But even humoring some of Perry or Davis’ points, what should this increased presence along the border do to assuage the humanitarian crisis in the Valley? Stand on one side of the Rio Grande with semiautomatic guns? I fail to see how one can adequately intimidate away these children, who are already freely turning themselves into the authorities.

This issue, perhaps more than any other domestic issue this summer, deserves a brave response from our political leaders, not muted and impotent replies. This is not mundane policy, these are people’s lives.

Brains & Eggs and Dos Centavos have more.

 

Assorted Immigration Thoughts

I couple of days ago, I opined on the crisis of unaccompanied minors at the border. Since then, a number of updates have transpired, which I feel are compelling enough to discuss one by one. First and foremost, President Barack Obama recently concluded a two day visit to Texas (Dallas and Austin, respectively). Governor Rick Perry originally tried to snub Obama by refusing to meet him on the tarmac of DFW when Air Force One arrived, prompting a little brouhaha of its own (for what it’s worth, Perry later acquiesced and met him on the tarmc).

Perry theoretically blew off Obama at first because he so desperately wished to discuss the situation along the border. The two held a brief meeting, where they sparred over broad platitudes but avoided specific details. The New York Times has a longer article on that topic, if you want to read a few hundred words on the matter. Perry, for his part, joined forces with Sean Hannity and began patrolling the border in a boat with a built in machine gun. Call me old fashioned, but I had always thought that we spend much of the 20th century tearing down militarized borders. Perhaps we should not spend the 21st propping them back up on our margins.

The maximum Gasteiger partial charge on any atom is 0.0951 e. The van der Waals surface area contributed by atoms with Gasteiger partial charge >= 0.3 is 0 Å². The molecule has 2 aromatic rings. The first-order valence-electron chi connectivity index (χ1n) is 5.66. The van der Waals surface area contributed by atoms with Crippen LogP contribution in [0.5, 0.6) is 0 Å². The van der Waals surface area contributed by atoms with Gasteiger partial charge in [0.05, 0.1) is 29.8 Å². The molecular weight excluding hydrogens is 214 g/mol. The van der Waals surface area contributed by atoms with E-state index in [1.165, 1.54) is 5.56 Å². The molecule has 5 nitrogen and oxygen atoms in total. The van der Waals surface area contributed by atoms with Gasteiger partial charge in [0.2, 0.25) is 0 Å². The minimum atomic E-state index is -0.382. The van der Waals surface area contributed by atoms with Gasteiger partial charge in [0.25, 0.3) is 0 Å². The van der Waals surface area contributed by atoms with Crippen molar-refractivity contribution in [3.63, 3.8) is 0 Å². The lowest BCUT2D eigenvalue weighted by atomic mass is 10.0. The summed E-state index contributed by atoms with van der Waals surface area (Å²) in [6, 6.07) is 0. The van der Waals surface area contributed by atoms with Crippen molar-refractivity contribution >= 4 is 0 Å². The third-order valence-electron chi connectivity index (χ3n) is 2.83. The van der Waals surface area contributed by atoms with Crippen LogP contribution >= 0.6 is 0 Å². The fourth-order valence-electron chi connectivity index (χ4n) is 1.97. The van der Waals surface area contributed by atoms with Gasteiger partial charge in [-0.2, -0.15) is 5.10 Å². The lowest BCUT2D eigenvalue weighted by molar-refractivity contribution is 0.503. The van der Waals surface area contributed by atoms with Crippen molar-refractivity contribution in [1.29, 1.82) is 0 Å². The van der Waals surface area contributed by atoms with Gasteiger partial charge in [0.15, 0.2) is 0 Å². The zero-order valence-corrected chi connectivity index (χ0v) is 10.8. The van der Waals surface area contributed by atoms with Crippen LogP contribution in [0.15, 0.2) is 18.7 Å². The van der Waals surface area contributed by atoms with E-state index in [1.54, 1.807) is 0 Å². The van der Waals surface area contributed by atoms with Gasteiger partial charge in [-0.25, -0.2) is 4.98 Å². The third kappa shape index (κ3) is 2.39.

Obama, for his part, attended a few fundraisers, BBQ joints and gave a speech on the economy in Austin. UDems from UT, of which I was formerly a member, were featured prominently in the audience of the speech, pictured behind the President. I’ve attached a picture of the event, with the people I know circled in red. If you know them too, write on their Facebook walls to congratulate them or whatever the kids do nowadays. Something with the Instagram?

POTUS

Click here to read more!

Unaccompanied Minors

First things first, there are a few items in need of stipulation. Over 50,000 unaccompanied young people have illegally crossed the US-Mexico border, for a multitude of reasons. While a key rationale surely has been a humanitarian crisis throughout Central America (where the migrants have originated therefrom), and it is worth noting that many of these migrants have sought out asylum in other nations such as Mexico, part of the problem has been exacerbated by lenient deportation rules for those who illegally come to this country as minor children.